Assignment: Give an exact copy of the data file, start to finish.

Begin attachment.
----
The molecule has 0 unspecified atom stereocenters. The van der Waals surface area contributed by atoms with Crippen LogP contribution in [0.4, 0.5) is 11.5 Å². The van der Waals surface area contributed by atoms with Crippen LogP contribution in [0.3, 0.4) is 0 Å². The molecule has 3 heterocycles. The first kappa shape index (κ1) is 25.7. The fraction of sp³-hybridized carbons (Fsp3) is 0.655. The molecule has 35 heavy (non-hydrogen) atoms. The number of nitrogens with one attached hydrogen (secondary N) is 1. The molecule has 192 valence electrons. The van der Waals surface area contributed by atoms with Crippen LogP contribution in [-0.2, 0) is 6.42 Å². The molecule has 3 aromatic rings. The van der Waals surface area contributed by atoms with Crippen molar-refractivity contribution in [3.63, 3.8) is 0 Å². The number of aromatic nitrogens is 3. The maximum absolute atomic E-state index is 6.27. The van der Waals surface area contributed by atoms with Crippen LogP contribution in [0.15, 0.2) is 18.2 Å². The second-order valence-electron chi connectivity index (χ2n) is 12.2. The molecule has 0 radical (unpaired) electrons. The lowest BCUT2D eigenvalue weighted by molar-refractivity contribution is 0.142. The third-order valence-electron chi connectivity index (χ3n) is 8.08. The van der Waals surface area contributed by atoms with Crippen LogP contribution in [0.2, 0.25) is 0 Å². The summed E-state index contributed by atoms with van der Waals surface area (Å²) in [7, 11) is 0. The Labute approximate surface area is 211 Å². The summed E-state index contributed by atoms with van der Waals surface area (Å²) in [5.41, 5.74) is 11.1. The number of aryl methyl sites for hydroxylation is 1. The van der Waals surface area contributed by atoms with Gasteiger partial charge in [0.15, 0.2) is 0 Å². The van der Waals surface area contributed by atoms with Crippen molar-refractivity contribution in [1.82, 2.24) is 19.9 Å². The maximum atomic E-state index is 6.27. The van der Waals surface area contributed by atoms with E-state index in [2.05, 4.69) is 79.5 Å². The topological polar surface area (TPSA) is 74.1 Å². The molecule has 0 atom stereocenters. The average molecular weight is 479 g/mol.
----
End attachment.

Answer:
The molecule has 0 unspecified atom stereocenters. The van der Waals surface area contributed by atoms with Crippen LogP contribution in [0.4, 0.5) is 11.5 Å². The van der Waals surface area contributed by atoms with Crippen LogP contribution in [0.3, 0.4) is 0 Å². The molecule has 3 heterocycles. The first kappa shape index (κ1) is 25.7. The fraction of sp³-hybridized carbons (Fsp3) is 0.655. The molecule has 35 heavy (non-hydrogen) atoms. The number of nitrogens with one attached hydrogen (secondary N) is 1. The molecule has 192 valence electrons. The van der Waals surface area contributed by atoms with Crippen LogP contribution in [-0.2, 0) is 6.42 Å². The molecule has 3 aromatic rings. The van der Waals surface area contributed by atoms with Crippen molar-refractivity contribution in [3.63, 3.8) is 0 Å². The number of aromatic nitrogens is 3. The maximum absolute atomic E-state index is 6.27. The van der Waals surface area contributed by atoms with Crippen LogP contribution in [0.15, 0.2) is 18.2 Å². The second-order valence-electron chi connectivity index (χ2n) is 12.2. The molecule has 0 radical (unpaired) electrons. The lowest BCUT2D eigenvalue weighted by molar-refractivity contribution is 0.142. The third-order valence-electron chi connectivity index (χ3n) is 8.08. The van der Waals surface area contributed by atoms with Crippen LogP contribution in [0.2, 0.25) is 0 Å². The summed E-state index contributed by atoms with van der Waals surface area (Å²) in [7, 11) is 0. The Labute approximate surface area is 211 Å². The summed E-state index contributed by atoms with van der Waals surface area (Å²) in [5.41, 5.74) is 11.1. The number of aryl methyl sites for hydroxylation is 1. The van der Waals surface area contributed by atoms with Gasteiger partial charge in [0.15, 0.2) is 0 Å². The van der Waals surface area contributed by atoms with Crippen molar-refractivity contribution in [1.82, 2.24) is 19.9 Å². The maximum atomic E-state index is 6.27. The van der Waals surface area contributed by atoms with E-state index in [2.05, 4.69) is 79.5 Å². The topological polar surface area (TPSA) is 74.1 Å². The molecule has 0 atom stereocenters. The average molecular weight is 479 g/mol.